4 Key Concerns Before Interim Budget 2024
3 min read • Updated: January 23, 2024, 4:56 PM
Irrespective of whether the budget is for your house or the country, the concerns are similar: fight inflation, increase income and spend wisely.
No one expects the Interim Budget 2024 to feature groundbreaking, game-changing announcements. However, this doesn’t mean FM Nirmala Sitharaman is in for a smooth ride. There are several challenges-read: headaches-that the government must tackle while preparing the budget for the next few months. It's crucial to remember that an interim budget in an election year is often viewed as the incumbent government’s economic blueprint for the next five years, provided they return to power. Hence, the stakes couldn't be higher.
Here are the four key concerns that could shape the Interim Budget 2024:
Inflation is a significant problem not only for citizens but also for the government, especially in an election year. In its last monetary policy of 2023, the Reserve Bank of India (RBI) Monetary Policy Committee (MPC) projected CPI inflation at 5.4% in FY24, the same as before. While controlling inflation and bringing it down to the RBI's comfort zone of 4% is the central bank's responsibility, government policies also impact the prices of goods and services. The government can influence this through revisions in taxes, duties and subsidies. This is why fighting inflation could be one of the core focus areas in this Budget.
- Global economic slowdown
The decline that began in 2020 continues to haunt the global economy. The World Bank predicts a global growth slowdown for the third consecutive year, at 2.4% in 2024. Main factors dragging the global economy include the disruptions caused by the prolonged Russia-Ukraine war and the more recent Israel-Hamas conflict, along with inflation and lingering effects of the pandemic. While the Indian economy has largely remained unhurt by this gloom, there is no room for complacency. According to the first advance estimates by the National Statistical Office (NSO), India’s economic growth is expected to be 7.3% in FY24. Through the interim budget, the finance minister aims to ensure that India continues on track to become a $30 trillion economy by 2047, a target set by the incumbent government.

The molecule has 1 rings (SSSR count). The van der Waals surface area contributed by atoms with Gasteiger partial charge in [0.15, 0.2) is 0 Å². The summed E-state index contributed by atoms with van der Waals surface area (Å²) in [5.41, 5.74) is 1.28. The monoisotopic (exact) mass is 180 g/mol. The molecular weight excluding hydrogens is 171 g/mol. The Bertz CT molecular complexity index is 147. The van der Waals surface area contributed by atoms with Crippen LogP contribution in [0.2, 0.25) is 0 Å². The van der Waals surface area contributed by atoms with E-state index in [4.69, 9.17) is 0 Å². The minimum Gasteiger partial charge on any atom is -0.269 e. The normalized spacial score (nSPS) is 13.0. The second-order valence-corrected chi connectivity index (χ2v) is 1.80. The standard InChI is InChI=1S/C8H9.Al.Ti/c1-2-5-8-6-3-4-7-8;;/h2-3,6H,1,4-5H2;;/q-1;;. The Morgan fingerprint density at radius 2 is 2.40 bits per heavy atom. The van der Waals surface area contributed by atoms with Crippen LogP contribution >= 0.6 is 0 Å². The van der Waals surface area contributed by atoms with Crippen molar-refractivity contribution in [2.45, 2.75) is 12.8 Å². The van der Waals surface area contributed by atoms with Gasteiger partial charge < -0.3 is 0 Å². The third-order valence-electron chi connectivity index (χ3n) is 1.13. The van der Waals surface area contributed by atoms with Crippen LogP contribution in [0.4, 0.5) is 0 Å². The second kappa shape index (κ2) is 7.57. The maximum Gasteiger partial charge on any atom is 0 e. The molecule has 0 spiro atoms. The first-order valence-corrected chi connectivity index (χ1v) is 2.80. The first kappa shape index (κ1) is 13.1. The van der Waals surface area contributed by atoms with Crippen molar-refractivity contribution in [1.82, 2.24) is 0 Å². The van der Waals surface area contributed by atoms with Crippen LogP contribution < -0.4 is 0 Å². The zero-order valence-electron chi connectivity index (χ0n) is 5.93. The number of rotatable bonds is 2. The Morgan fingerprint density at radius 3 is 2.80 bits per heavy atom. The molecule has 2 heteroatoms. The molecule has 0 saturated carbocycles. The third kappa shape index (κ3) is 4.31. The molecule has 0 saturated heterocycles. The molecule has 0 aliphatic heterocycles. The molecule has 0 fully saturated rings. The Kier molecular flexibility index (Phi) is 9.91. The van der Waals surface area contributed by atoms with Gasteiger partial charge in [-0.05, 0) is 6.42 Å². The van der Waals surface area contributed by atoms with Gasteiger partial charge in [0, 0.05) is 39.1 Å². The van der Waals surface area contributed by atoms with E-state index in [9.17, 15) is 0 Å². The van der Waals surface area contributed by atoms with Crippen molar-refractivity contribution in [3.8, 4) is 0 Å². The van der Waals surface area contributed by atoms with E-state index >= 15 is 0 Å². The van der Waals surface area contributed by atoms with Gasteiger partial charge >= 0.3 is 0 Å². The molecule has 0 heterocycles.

- Declining exports
The current global economic slowdown also poses a challenge to accelerate India’s declining exports. Between April-November 2023, India’s goods exports declined by 6.3% YoY to $278.79 billion. In fact, this has been a longstanding issue. From 2014-2023, India's goods and services export growth declined to 164% (CAGR-5.6%), compared to 520% (CAGR-17.9%) from 2004 to 2014, on a US dollar basis. Can FM Sitharaman come up with a solution in the budget? Only time will tell!
- Fiscal deficit
As mentioned above, the government faces an uphill task to keep the consumption and demand momentum going, as they are the growth drivers. One way to achieve this is by spending money and making it available to people through different schemes like road, highway and factory construction, etc. However, just like us, the government has more expenses than income. Economists call it the Fiscal Deficit and right now, it might be about 5.9% of the GDP (whereas the target is 4.5% of the GDP). This means that the government must spend its money wisely.
Therefore, irrespective of whether the budget is for your house or the country, the concerns are similar: fight inflation, increase income and spend wisely. So, track the union budget; who knows, you might stumble across a magic mantra for managing your money!